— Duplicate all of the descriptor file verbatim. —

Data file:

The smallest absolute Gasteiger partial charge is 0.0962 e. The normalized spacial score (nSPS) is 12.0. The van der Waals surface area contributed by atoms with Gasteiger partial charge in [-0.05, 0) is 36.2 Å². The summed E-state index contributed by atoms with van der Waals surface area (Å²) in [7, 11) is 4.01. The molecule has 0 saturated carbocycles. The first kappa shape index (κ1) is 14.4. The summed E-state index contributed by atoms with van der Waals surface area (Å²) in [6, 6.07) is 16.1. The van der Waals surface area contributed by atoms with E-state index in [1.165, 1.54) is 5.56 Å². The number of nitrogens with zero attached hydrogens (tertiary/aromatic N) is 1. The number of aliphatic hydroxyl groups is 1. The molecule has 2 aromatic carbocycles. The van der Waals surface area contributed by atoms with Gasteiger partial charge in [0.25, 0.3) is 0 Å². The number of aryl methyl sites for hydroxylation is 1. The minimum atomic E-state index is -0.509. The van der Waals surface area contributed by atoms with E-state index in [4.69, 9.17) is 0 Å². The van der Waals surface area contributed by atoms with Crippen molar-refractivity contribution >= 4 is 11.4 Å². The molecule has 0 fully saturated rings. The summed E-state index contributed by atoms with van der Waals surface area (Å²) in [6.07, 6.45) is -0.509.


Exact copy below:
The smallest absolute Gasteiger partial charge is 0.0962 e. The normalized spacial score (nSPS) is 12.0. The van der Waals surface area contributed by atoms with Gasteiger partial charge in [-0.05, 0) is 36.2 Å². The summed E-state index contributed by atoms with van der Waals surface area (Å²) in [7, 11) is 4.01. The molecule has 0 saturated carbocycles. The first kappa shape index (κ1) is 14.4. The summed E-state index contributed by atoms with van der Waals surface area (Å²) in [6, 6.07) is 16.1. The van der Waals surface area contributed by atoms with E-state index in [1.165, 1.54) is 5.56 Å². The number of nitrogens with zero attached hydrogens (tertiary/aromatic N) is 1. The number of aliphatic hydroxyl groups is 1. The molecule has 2 aromatic carbocycles. The van der Waals surface area contributed by atoms with Gasteiger partial charge in [0.25, 0.3) is 0 Å². The number of aryl methyl sites for hydroxylation is 1. The minimum atomic E-state index is -0.509. The van der Waals surface area contributed by atoms with E-state index in [4.69, 9.17) is 0 Å². The van der Waals surface area contributed by atoms with Crippen molar-refractivity contribution >= 4 is 11.4 Å². The molecule has 0 fully saturated rings. The summed E-state index contributed by atoms with van der Waals surface area (Å²) in [6.07, 6.45) is -0.509.